COVID-19. The very name of this disease strikes fear into the hearts of many. Arguably, none more so than business owners and employers who have, for the past two years, struggled to navigate government loans, grants, redundancies, a changed workplace culture and adoption of blended working – caused by the instruction to “work from home” rather than attend the office as is traditional. As we begin to exit this pandemic, many are asking if the world in which we live has changed forever, in particular our working habits. This article will address that question and discuss points of view on the future of the workplace.
If you had asked your boss three or four years ago to take your desktop computer, paperwork, in-and-out trays and your landline home, the answer would almost certainly be a look of confusion, a hearty laugh and a “no”. However, there are considerable benefits to working from home as well as some negatives which we will also discuss. People have savoured the new-found flexibility of blending day-to-day life with work, taking leave and even a better mental health state.
The workplace has evolved:
Bosses have come under scrutiny lately due to an apparent neglect of employees. For example, a friend of mine in the IT service desk industry had to get a more powerful internet package for his work. Luckily, this cost was fronted by his company. However, this is not always the case. For most workers, more electricity, water and gas has been consumed to power devices, to drink and to stay warm. With recent news that the cost of living is set to rise by hundreds of pounds per year, many are suggesting that if they work from home their salary should reflect this cost. This has not happened and has ensured that many have returned to the physical office.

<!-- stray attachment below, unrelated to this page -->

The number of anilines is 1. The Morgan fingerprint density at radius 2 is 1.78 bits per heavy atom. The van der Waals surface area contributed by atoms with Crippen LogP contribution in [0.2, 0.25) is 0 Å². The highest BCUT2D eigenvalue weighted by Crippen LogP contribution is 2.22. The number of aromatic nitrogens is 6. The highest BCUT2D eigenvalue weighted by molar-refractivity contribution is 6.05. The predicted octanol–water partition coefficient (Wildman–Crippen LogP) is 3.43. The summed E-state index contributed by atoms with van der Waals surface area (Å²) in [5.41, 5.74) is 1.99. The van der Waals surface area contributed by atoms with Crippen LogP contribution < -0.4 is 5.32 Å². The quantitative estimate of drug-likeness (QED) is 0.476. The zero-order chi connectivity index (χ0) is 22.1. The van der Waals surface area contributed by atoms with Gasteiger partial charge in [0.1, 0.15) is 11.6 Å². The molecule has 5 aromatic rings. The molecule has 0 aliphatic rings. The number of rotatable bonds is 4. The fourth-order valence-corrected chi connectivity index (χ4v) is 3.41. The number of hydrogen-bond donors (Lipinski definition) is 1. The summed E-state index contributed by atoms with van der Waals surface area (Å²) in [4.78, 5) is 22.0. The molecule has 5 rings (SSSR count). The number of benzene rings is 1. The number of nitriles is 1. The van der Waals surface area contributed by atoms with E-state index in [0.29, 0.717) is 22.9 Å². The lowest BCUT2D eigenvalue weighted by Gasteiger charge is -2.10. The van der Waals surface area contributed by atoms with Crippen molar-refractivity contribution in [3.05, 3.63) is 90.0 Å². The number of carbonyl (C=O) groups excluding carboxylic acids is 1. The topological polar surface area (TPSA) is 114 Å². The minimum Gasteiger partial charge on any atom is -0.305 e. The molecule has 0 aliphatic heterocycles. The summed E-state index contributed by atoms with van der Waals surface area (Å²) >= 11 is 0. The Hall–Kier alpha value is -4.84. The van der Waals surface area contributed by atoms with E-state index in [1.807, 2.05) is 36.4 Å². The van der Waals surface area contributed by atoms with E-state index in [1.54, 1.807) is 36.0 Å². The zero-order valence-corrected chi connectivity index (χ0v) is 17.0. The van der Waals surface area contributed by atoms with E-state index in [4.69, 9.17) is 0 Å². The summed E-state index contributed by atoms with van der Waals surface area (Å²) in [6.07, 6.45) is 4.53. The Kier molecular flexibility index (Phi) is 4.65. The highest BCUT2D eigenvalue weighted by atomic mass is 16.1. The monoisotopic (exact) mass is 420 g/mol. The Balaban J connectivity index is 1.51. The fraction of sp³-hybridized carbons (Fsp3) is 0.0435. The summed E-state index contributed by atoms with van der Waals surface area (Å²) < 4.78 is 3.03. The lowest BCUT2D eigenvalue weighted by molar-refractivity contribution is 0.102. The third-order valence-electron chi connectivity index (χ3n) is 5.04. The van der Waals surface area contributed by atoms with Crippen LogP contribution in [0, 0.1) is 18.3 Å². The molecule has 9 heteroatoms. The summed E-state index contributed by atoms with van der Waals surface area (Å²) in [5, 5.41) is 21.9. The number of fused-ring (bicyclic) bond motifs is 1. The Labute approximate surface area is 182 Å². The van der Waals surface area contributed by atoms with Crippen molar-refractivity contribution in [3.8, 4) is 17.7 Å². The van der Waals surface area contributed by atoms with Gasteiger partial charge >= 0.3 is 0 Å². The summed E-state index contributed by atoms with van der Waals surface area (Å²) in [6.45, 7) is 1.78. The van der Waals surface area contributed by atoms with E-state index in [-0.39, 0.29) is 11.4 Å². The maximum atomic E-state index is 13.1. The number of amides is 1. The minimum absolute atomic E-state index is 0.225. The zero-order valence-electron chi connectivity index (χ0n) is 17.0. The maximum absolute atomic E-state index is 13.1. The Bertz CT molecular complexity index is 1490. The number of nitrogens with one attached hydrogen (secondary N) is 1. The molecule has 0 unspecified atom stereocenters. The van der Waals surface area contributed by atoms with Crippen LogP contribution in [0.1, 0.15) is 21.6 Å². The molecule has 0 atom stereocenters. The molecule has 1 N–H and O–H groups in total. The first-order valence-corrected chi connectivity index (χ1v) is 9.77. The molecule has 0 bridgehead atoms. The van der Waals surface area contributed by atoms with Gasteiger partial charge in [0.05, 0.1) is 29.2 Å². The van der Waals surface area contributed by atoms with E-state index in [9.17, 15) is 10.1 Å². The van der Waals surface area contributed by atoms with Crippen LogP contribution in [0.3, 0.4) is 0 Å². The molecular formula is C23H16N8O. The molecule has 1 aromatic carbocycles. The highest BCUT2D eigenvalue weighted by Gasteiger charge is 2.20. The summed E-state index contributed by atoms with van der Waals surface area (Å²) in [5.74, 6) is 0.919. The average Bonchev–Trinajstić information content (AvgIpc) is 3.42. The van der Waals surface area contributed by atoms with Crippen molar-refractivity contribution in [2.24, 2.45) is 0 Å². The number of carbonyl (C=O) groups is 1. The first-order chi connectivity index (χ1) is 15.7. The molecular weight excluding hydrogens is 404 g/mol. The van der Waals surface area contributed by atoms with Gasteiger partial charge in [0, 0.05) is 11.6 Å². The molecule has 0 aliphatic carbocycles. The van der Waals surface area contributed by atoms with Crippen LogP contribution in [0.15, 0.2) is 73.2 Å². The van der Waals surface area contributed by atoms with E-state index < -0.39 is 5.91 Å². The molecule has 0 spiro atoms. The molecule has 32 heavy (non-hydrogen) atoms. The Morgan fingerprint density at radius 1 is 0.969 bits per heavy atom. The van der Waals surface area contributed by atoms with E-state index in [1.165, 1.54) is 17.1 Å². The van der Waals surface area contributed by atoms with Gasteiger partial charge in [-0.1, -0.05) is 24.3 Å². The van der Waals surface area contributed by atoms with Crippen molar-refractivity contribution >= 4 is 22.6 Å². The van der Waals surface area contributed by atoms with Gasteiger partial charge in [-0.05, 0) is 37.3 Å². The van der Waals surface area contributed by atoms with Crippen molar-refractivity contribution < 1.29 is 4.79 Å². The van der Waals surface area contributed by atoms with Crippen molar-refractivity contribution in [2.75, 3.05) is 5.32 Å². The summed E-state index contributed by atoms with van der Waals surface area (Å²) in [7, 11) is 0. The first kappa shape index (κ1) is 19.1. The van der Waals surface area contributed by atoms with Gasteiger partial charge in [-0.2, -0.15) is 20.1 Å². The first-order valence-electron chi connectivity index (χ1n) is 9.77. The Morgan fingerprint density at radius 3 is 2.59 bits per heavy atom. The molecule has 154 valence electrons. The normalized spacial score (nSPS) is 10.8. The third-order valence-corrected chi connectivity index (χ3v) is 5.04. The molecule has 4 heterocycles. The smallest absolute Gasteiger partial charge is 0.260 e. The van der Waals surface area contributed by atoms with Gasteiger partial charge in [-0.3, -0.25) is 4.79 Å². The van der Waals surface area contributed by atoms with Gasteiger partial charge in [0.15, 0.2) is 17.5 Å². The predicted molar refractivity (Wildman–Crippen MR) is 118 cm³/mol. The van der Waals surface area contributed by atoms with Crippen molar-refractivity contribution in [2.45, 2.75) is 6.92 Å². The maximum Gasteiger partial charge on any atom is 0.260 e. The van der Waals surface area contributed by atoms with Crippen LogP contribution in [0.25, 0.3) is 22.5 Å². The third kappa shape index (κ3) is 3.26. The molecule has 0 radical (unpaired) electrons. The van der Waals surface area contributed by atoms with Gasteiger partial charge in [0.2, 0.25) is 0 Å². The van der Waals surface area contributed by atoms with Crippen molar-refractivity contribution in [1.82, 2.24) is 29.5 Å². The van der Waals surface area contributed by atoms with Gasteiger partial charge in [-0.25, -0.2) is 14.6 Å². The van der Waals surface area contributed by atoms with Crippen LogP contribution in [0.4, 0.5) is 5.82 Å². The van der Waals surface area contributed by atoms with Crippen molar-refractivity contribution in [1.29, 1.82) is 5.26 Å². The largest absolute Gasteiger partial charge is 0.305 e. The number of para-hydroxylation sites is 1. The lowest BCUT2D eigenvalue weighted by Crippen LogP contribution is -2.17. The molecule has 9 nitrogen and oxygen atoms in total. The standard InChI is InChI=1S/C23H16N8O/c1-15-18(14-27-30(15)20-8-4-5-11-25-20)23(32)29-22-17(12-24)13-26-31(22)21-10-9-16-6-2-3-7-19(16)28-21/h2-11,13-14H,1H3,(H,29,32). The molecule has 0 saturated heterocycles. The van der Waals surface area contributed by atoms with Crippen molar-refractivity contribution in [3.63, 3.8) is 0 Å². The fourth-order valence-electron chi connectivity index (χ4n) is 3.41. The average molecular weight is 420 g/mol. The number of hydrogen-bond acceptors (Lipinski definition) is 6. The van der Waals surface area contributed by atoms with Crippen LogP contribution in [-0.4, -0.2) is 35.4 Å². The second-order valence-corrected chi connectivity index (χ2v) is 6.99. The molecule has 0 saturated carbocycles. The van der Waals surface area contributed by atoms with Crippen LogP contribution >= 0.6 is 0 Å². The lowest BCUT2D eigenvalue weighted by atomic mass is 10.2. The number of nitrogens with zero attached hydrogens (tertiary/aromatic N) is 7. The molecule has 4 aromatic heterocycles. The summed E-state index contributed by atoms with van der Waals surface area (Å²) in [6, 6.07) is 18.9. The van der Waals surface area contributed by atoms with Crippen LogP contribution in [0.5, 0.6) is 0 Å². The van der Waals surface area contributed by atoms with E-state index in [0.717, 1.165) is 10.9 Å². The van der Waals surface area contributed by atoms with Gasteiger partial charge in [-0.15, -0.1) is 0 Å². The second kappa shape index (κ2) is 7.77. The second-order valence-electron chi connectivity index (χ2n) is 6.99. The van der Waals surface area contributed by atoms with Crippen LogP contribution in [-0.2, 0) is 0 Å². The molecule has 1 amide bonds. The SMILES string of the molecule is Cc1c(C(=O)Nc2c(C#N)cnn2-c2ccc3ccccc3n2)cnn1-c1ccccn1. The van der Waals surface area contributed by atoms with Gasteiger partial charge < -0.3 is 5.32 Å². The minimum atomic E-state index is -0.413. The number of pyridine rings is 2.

The workplace culture has changed over the past two years socially too. As we were in lockdown for so long with pubs, cafés and bars closed, many did not see work colleagues for a long time. Thus, many realised they would rather spend time at home with their families and pets rather than come in to work with a group of people they do not really know. This also has a wider, and more unexpected, impact. For example, some coffee chains have decided to close many of their stores due to people working at home. Although chains closing stores may have a smaller impact, sadly many privately owned businesses have been forced to close during the pandemic due to a far smaller footfall from office workers – particularly in places like London’s financial district where rents are high, and income has been at an all-time low. Maybe this is a reason to get back to the office – building connections with fellow colleagues and helping boost local economies.
Commenting on the future of hybrid workplaces, a survey conducted by the BBC shows that 72% of workers believe that hybrid workplaces are the future – with the flexibility to choose if one works from home or in the office. The rest of the article will discuss how blended workplaces are likely to change things for the better as well as offering solutions to the more negative aspects of it.
Working from home:
There is a balance to be had from working at home. Many employers fear that productivity falls when employees work from home. After all, no-one is watching them, the oven should have been cleaned last year and the sock drawer really needs re-organising… However, it is important to trust your employees. When I say trust, I do not mean blind trust. You should expect the same level of productivity you get from your workers when they’re in the office – of course! However, without good reason (and by good reason, I mean consistently low productivity over the course of a period of time) you should avoid nagging or hounding your employees who work from home. You will only find that your good workers will begin to be frustrated and